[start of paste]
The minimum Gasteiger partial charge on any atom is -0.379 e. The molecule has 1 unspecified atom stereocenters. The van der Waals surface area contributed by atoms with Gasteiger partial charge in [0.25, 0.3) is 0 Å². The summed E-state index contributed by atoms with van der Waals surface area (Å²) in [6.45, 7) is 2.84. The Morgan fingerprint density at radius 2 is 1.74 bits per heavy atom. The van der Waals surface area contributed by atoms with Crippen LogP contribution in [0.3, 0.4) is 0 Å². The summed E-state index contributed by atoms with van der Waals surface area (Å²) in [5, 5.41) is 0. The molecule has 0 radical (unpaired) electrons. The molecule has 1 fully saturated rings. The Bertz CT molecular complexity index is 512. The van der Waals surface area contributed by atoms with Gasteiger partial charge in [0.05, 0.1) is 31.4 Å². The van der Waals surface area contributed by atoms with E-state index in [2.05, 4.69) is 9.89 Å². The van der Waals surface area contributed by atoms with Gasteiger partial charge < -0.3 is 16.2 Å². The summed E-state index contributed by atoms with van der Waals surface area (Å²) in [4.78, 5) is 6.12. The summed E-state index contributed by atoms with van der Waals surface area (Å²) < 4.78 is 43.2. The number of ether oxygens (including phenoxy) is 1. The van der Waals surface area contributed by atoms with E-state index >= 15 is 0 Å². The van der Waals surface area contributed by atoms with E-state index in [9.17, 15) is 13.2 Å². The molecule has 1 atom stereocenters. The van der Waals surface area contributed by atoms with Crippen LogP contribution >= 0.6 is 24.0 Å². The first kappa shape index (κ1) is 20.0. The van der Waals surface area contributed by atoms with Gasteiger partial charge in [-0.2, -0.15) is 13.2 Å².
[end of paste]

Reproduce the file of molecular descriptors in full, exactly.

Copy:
The minimum Gasteiger partial charge on any atom is -0.379 e. The molecule has 1 unspecified atom stereocenters. The van der Waals surface area contributed by atoms with Gasteiger partial charge in [0.25, 0.3) is 0 Å². The summed E-state index contributed by atoms with van der Waals surface area (Å²) in [6.45, 7) is 2.84. The Morgan fingerprint density at radius 2 is 1.74 bits per heavy atom. The van der Waals surface area contributed by atoms with Crippen LogP contribution in [0.3, 0.4) is 0 Å². The summed E-state index contributed by atoms with van der Waals surface area (Å²) in [5, 5.41) is 0. The molecule has 0 radical (unpaired) electrons. The molecule has 1 fully saturated rings. The Bertz CT molecular complexity index is 512. The van der Waals surface area contributed by atoms with Gasteiger partial charge in [0.05, 0.1) is 31.4 Å². The van der Waals surface area contributed by atoms with E-state index in [2.05, 4.69) is 9.89 Å². The van der Waals surface area contributed by atoms with Gasteiger partial charge < -0.3 is 16.2 Å². The summed E-state index contributed by atoms with van der Waals surface area (Å²) in [4.78, 5) is 6.12. The summed E-state index contributed by atoms with van der Waals surface area (Å²) < 4.78 is 43.2. The number of ether oxygens (including phenoxy) is 1. The van der Waals surface area contributed by atoms with E-state index >= 15 is 0 Å². The van der Waals surface area contributed by atoms with E-state index in [9.17, 15) is 13.2 Å². The molecule has 1 atom stereocenters. The van der Waals surface area contributed by atoms with Crippen LogP contribution >= 0.6 is 24.0 Å². The first kappa shape index (κ1) is 20.0. The van der Waals surface area contributed by atoms with Gasteiger partial charge in [-0.2, -0.15) is 13.2 Å².